Recording studio

Press kit: bART is expanding to include a new studio and a new orchestral recording program. | City office

For two decades, Tulsa’s nonprofit bART Music Center has provided music education to the community through a wide range of programs, including early childhood group lessons, private lessons, music theory and training for those who aspire to a professional career in classical music.

The school at 610 S. Main St., Suite 300, spans 8,000 square feet, with music studios, classrooms, and performance spaces. This spring, bART is expanding to include a new orchestral recording studio and recording arts program.

The 650 square foot studio is acoustically designed specifically for orchestral instruments and voice. Scott Bella sound engineer and musician from Tulsa, helped design the studio, and Kendal Osborne, assisted by the acoustic design. Bell is passionate about the project and excited about its potential use by bART students and faculty, as well as the wider music community.

“We are building a space that is a classic teaching space and a public recording studio. It fills a niche,” he says.

According to the executive director of bART Allison taylorthe studio and related program will help students gain the skills needed to work in the 21st century music industry, and provide local artists and arts organizations with the tools they need to publish and sell their work globally. international in a high quality format.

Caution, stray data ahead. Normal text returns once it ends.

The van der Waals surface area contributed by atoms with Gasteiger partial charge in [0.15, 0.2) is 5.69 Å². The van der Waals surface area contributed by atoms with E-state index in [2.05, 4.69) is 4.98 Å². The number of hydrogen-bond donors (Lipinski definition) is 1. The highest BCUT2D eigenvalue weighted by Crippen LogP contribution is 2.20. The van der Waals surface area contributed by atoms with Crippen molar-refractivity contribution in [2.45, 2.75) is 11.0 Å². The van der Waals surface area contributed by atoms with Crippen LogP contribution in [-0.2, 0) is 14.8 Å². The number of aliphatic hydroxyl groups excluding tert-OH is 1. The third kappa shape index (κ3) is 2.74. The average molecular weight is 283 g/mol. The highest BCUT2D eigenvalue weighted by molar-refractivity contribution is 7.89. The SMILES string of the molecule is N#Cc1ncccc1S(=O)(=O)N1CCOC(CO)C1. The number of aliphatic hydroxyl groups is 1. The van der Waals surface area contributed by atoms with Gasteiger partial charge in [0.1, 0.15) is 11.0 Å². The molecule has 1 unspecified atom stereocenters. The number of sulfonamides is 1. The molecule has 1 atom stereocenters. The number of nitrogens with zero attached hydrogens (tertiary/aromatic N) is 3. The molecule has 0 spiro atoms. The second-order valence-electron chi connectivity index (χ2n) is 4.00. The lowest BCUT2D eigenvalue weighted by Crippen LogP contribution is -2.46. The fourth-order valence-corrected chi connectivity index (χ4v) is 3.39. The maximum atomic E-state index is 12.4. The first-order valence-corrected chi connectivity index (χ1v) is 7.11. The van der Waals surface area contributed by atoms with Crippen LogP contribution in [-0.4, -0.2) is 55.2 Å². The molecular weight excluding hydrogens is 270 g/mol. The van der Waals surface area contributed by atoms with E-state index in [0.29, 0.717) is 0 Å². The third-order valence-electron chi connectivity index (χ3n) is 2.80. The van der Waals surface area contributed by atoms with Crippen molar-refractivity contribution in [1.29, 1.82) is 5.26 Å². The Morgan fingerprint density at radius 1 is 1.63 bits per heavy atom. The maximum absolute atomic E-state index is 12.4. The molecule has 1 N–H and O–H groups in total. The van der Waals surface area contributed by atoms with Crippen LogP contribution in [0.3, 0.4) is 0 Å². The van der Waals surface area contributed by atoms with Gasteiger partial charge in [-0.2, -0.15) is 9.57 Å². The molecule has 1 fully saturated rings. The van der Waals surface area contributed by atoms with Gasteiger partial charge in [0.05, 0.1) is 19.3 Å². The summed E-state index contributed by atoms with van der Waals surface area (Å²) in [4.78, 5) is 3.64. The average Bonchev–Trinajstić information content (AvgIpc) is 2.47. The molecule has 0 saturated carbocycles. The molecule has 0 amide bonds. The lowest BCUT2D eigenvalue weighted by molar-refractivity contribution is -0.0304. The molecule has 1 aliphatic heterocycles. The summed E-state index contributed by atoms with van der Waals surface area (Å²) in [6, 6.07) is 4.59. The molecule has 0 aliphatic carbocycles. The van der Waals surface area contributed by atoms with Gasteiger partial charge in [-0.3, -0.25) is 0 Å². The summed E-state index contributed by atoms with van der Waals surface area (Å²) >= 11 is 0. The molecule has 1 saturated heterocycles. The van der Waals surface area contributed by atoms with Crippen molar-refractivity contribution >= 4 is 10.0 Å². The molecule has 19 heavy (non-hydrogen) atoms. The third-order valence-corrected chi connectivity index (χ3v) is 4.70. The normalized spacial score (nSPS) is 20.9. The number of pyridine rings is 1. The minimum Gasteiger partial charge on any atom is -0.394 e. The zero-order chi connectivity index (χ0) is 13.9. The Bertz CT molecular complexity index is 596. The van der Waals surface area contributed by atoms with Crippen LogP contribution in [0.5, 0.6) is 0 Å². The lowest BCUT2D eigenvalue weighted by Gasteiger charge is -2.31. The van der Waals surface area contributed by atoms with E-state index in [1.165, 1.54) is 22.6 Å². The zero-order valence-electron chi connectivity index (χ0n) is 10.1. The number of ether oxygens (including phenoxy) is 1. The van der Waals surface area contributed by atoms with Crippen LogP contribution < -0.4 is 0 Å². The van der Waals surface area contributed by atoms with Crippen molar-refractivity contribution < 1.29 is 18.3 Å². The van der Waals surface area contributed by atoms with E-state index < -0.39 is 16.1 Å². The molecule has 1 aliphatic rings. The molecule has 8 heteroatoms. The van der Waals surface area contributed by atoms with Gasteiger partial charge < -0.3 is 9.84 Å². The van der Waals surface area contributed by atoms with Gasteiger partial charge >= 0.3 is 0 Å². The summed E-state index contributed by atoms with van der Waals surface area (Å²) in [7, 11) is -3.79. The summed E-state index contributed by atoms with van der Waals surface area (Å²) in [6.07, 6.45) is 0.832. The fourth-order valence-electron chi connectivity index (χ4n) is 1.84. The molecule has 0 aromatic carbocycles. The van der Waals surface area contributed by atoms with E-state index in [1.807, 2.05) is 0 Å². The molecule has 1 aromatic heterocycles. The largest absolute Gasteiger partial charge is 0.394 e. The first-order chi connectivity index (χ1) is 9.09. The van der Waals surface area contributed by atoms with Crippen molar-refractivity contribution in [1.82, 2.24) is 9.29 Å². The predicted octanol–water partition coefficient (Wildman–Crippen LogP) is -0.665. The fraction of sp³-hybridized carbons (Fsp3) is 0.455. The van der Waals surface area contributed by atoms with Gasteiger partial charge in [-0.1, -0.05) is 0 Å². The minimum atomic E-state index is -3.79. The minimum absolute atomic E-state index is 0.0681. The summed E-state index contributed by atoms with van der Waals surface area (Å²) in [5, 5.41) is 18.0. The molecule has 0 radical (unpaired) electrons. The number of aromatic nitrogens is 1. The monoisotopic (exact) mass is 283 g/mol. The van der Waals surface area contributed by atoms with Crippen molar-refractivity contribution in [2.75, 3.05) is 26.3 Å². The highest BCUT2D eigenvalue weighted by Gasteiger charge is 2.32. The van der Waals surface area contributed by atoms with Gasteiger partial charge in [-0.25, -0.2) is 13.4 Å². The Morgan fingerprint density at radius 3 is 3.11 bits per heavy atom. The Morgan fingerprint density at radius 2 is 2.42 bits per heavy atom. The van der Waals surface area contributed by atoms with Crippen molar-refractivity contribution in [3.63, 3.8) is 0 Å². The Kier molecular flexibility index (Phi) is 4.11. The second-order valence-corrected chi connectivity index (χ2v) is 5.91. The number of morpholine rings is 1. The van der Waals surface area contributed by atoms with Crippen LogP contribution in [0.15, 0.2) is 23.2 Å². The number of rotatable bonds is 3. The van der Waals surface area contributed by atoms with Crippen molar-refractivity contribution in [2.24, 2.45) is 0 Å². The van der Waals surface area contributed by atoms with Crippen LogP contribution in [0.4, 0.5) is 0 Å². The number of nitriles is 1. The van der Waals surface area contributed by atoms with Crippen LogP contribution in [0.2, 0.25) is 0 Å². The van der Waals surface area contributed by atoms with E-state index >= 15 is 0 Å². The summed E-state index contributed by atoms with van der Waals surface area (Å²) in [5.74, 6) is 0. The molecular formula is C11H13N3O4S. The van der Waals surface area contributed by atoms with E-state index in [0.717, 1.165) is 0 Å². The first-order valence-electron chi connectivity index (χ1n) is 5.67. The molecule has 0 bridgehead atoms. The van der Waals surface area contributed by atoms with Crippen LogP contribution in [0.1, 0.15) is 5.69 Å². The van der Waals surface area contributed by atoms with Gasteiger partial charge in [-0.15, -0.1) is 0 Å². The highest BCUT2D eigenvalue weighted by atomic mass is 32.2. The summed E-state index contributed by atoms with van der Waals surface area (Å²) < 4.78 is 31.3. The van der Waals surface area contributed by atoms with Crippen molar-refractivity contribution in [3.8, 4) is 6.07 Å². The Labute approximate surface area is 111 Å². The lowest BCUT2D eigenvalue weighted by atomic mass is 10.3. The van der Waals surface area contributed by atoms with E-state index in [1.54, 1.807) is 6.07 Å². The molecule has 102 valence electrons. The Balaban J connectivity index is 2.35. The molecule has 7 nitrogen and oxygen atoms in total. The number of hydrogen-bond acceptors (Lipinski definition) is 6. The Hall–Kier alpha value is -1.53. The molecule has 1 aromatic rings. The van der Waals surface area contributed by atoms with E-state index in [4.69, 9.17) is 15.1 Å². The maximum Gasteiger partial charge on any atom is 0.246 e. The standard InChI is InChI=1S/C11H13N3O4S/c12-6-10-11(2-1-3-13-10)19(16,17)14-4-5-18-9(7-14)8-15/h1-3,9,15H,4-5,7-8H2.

Bell says the studio is a resource for music students to record professional-quality material for college and professional applications. For students, recording and listening to their own performances is also a learning opportunity.

“There’s the theory of your writing or your performance, and then there’s what you actually do,” he explains. “I think it really improves their technique. It’s a way to make them better music students.

Bell envisions a recording space where guest musicians can teach and lead workshops, and local classical musicians can pursue various musical projects. Although the room is suited to the needs of acoustic instrumentation, Bell anticipates other uses as well.

“I love classical music, but I’m more of a pop music producer and often work with songwriters,” he says. “I now have a place where I can take our sessions and record all the horns and strings for these records in a more ideal space.”

The studio is set up for live streaming, which Taylor says will allow Tulsa-based artists and arts organizations to connect with audiences around the world. Plans are also in the works for a podcast highlighting local and regional professional musicians. For more information on bART, visit